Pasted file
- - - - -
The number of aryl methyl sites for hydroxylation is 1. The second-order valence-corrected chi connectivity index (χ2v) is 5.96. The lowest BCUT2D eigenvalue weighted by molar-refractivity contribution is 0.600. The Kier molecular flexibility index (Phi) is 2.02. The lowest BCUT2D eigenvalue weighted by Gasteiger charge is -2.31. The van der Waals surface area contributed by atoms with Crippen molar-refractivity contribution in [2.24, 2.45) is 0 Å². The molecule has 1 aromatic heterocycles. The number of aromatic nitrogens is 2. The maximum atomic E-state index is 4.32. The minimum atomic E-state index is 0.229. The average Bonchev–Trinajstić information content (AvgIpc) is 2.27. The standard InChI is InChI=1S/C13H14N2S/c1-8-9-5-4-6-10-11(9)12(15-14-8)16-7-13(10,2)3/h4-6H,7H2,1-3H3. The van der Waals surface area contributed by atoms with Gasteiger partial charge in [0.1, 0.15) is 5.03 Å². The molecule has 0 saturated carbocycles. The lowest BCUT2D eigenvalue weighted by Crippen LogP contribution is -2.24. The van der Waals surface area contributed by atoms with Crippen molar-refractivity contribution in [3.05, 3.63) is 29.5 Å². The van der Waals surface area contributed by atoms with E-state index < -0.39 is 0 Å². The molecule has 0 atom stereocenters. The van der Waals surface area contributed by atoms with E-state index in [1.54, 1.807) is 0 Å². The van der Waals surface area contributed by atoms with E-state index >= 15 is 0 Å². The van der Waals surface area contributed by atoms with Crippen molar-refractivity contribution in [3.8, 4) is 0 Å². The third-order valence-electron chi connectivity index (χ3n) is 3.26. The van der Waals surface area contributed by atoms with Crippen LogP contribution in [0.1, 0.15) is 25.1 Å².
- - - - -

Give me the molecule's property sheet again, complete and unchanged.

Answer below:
The number of aryl methyl sites for hydroxylation is 1. The second-order valence-corrected chi connectivity index (χ2v) is 5.96. The lowest BCUT2D eigenvalue weighted by molar-refractivity contribution is 0.600. The Kier molecular flexibility index (Phi) is 2.02. The lowest BCUT2D eigenvalue weighted by Gasteiger charge is -2.31. The van der Waals surface area contributed by atoms with Crippen molar-refractivity contribution in [2.24, 2.45) is 0 Å². The molecule has 1 aromatic heterocycles. The number of aromatic nitrogens is 2. The maximum atomic E-state index is 4.32. The minimum atomic E-state index is 0.229. The average Bonchev–Trinajstić information content (AvgIpc) is 2.27. The standard InChI is InChI=1S/C13H14N2S/c1-8-9-5-4-6-10-11(9)12(15-14-8)16-7-13(10,2)3/h4-6H,7H2,1-3H3. The van der Waals surface area contributed by atoms with Gasteiger partial charge in [0.1, 0.15) is 5.03 Å². The molecule has 0 saturated carbocycles. The lowest BCUT2D eigenvalue weighted by Crippen LogP contribution is -2.24. The van der Waals surface area contributed by atoms with Crippen molar-refractivity contribution in [3.05, 3.63) is 29.5 Å². The van der Waals surface area contributed by atoms with E-state index < -0.39 is 0 Å². The molecule has 0 atom stereocenters. The van der Waals surface area contributed by atoms with E-state index in [1.54, 1.807) is 0 Å². The van der Waals surface area contributed by atoms with E-state index >= 15 is 0 Å². The van der Waals surface area contributed by atoms with Crippen molar-refractivity contribution in [3.8, 4) is 0 Å². The third-order valence-electron chi connectivity index (χ3n) is 3.26. The van der Waals surface area contributed by atoms with Crippen LogP contribution in [0.1, 0.15) is 25.1 Å².